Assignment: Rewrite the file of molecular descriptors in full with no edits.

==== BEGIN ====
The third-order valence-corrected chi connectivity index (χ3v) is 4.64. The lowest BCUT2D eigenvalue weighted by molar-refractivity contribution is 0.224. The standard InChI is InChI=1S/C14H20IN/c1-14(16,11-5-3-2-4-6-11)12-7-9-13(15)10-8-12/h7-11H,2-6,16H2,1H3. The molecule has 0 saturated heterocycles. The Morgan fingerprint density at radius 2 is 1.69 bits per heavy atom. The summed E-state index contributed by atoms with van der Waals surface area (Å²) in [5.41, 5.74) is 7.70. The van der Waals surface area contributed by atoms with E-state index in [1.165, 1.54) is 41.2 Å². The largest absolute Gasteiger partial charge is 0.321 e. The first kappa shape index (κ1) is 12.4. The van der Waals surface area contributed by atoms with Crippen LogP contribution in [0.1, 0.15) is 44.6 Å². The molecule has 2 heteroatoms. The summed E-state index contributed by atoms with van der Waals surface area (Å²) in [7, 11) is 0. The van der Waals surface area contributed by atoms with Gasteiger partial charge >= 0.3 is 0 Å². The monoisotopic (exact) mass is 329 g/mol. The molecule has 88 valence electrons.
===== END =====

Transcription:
The third-order valence-corrected chi connectivity index (χ3v) is 4.64. The lowest BCUT2D eigenvalue weighted by molar-refractivity contribution is 0.224. The standard InChI is InChI=1S/C14H20IN/c1-14(16,11-5-3-2-4-6-11)12-7-9-13(15)10-8-12/h7-11H,2-6,16H2,1H3. The molecule has 0 saturated heterocycles. The Morgan fingerprint density at radius 2 is 1.69 bits per heavy atom. The summed E-state index contributed by atoms with van der Waals surface area (Å²) in [5.41, 5.74) is 7.70. The van der Waals surface area contributed by atoms with E-state index in [1.165, 1.54) is 41.2 Å². The largest absolute Gasteiger partial charge is 0.321 e. The first kappa shape index (κ1) is 12.4. The van der Waals surface area contributed by atoms with Crippen LogP contribution in [0.1, 0.15) is 44.6 Å². The molecule has 2 heteroatoms. The summed E-state index contributed by atoms with van der Waals surface area (Å²) in [7, 11) is 0. The van der Waals surface area contributed by atoms with Gasteiger partial charge >= 0.3 is 0 Å². The monoisotopic (exact) mass is 329 g/mol. The molecule has 88 valence electrons.